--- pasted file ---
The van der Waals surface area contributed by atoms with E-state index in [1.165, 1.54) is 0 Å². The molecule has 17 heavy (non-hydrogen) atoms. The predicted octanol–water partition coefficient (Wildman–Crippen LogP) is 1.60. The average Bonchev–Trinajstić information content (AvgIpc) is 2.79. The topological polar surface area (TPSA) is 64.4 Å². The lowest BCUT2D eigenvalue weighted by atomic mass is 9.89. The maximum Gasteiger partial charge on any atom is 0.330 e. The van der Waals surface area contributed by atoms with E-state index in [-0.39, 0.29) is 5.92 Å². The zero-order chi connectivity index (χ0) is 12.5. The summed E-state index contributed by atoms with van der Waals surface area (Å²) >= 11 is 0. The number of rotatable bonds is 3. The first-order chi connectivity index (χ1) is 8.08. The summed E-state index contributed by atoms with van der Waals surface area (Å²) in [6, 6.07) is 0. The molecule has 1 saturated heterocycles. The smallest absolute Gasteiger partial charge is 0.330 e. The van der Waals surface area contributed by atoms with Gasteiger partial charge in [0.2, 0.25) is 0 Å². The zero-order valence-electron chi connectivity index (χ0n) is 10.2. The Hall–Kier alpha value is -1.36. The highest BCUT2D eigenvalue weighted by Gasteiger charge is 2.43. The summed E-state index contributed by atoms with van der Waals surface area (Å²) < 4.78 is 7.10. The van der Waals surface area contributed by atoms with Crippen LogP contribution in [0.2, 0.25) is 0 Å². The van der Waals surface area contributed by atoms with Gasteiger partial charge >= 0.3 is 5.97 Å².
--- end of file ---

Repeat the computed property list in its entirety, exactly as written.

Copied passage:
The van der Waals surface area contributed by atoms with E-state index in [1.165, 1.54) is 0 Å². The molecule has 17 heavy (non-hydrogen) atoms. The predicted octanol–water partition coefficient (Wildman–Crippen LogP) is 1.60. The average Bonchev–Trinajstić information content (AvgIpc) is 2.79. The topological polar surface area (TPSA) is 64.4 Å². The lowest BCUT2D eigenvalue weighted by atomic mass is 9.89. The maximum Gasteiger partial charge on any atom is 0.330 e. The van der Waals surface area contributed by atoms with E-state index in [-0.39, 0.29) is 5.92 Å². The zero-order chi connectivity index (χ0) is 12.5. The summed E-state index contributed by atoms with van der Waals surface area (Å²) >= 11 is 0. The number of rotatable bonds is 3. The first-order chi connectivity index (χ1) is 8.08. The summed E-state index contributed by atoms with van der Waals surface area (Å²) in [6, 6.07) is 0. The molecule has 1 saturated heterocycles. The smallest absolute Gasteiger partial charge is 0.330 e. The van der Waals surface area contributed by atoms with Gasteiger partial charge in [0.2, 0.25) is 0 Å². The zero-order valence-electron chi connectivity index (χ0n) is 10.2. The Hall–Kier alpha value is -1.36. The highest BCUT2D eigenvalue weighted by Gasteiger charge is 2.43. The summed E-state index contributed by atoms with van der Waals surface area (Å²) < 4.78 is 7.10. The van der Waals surface area contributed by atoms with Crippen LogP contribution in [0.2, 0.25) is 0 Å². The van der Waals surface area contributed by atoms with Gasteiger partial charge >= 0.3 is 5.97 Å².